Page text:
League of Legends developer ready to leave past behind

17:00, 03 Dec 2019

Riot Games has reached a preliminary settlement in the gender discrimination suit brought against it by former female employees. The class-action’s settlement had already been announced earlier this year, but new filings have yielded further details. According to these, the company will pay $10 million dollar in remuneration, divided between every woman it has employed since 2014.

To understand the significance of this news, let's look at how we got here.

In August 2018 Kotaku published an expose on what it called a culture of sexism permeating the League of Legends developer's work environment. In it, current and former employees spoke of a workplace that felt more like a fraternity, where women were marginalized and harassed.

In response, the company published a seven-step plan aiming to "change its cultural DNA". According to the document, Riot recognized that change was necessary, but that it would not happen overnight.

Sixteen months later, those words seem prophetic

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Throughout its transition, the developer has stumbled repeatedly. Its women and non-binary participant exclusive panel at PAX West, held weeks after the initial report, was thought discriminatory in its own right. Its two month suspension of COO Scott Gelb for inappropriate behaviour was seen as cosmetic.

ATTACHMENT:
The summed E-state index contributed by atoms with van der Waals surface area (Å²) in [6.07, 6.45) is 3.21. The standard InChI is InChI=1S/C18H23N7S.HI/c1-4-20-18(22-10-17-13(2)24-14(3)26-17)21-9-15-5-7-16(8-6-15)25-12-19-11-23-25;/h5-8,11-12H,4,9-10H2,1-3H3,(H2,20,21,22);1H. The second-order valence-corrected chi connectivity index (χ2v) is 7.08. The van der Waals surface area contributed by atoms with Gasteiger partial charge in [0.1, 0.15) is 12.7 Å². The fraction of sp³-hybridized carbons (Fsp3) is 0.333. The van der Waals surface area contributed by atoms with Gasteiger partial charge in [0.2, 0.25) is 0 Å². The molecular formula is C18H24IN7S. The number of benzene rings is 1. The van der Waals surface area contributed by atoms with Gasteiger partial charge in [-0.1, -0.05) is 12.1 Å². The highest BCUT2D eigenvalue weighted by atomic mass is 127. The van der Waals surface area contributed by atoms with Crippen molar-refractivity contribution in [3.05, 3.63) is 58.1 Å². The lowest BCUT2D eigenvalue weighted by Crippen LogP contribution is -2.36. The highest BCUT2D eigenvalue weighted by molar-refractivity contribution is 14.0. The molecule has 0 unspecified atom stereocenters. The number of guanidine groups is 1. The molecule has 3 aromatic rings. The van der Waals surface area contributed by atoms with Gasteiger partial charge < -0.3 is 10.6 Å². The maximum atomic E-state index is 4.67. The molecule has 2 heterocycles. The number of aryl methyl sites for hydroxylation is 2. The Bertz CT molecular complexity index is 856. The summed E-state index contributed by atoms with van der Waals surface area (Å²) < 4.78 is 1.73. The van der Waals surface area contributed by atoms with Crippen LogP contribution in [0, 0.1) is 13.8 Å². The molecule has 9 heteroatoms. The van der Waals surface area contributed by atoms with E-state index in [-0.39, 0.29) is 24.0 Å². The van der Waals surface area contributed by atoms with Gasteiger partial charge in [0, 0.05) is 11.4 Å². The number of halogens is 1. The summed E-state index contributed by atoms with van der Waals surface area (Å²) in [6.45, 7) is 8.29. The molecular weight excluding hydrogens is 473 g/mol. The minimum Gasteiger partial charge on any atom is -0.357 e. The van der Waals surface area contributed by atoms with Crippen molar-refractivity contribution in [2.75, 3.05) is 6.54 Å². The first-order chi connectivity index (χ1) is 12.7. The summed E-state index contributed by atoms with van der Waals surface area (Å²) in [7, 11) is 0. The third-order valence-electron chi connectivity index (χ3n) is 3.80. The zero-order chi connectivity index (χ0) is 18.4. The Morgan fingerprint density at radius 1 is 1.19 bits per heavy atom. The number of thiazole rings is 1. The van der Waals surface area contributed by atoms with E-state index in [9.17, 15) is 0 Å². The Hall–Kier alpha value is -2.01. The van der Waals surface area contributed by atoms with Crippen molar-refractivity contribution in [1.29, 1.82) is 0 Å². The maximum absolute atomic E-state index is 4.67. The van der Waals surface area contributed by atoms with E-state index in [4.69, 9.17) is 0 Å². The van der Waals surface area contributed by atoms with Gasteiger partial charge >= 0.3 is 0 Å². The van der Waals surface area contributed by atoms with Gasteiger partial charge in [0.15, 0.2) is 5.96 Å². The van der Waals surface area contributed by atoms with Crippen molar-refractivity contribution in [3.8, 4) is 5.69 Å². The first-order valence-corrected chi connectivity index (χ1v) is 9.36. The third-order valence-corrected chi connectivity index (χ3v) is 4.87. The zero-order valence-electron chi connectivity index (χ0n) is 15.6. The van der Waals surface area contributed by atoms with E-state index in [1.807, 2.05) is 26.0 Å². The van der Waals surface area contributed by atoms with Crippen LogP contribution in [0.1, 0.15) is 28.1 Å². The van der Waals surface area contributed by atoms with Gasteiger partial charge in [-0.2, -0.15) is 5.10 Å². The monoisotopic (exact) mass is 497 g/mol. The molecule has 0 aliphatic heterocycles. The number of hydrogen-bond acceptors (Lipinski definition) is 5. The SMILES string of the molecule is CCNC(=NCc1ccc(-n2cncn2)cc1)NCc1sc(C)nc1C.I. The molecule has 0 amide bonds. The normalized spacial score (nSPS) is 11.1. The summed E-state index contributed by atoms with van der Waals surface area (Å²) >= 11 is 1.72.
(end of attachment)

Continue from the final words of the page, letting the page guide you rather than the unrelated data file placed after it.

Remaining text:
Meanwhile frustrations amongst employees grew. Quoted by the Los Angeles Times, one said:

"I feel a lot of people are silently giving up. There's a lot of sadness and resignation to the fact that nothing permanent or meaningful is going to happen."

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The discontent boiled over in May of this year, after the company tried to move a number of the lawsuits it was facing behind closed doors. This decision caused over a 150 employees to walk out of work. Riot Games then conceded to make the clause allowing it to do this opt-out in new contracts, but in light of on-going litigation would not repent for earlier hires.

If this new settlement is approved by the court, said litigation will come to an end with at least some measure of justice for the victims. But it too comes with caveats. Reportedly, it will not include women who signed releases or took severance when they exited the company, for example. One also wonders what will now happen to the arbitration clauses.

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The good news is that a follow-up investigation earlier this year found that the Riot is finally making real progress. But, like this settlement, these are single victories in a larger campaign. Let's hope 2020 will bring many more.

 

Image Credit - Chris Yunker | Flickr

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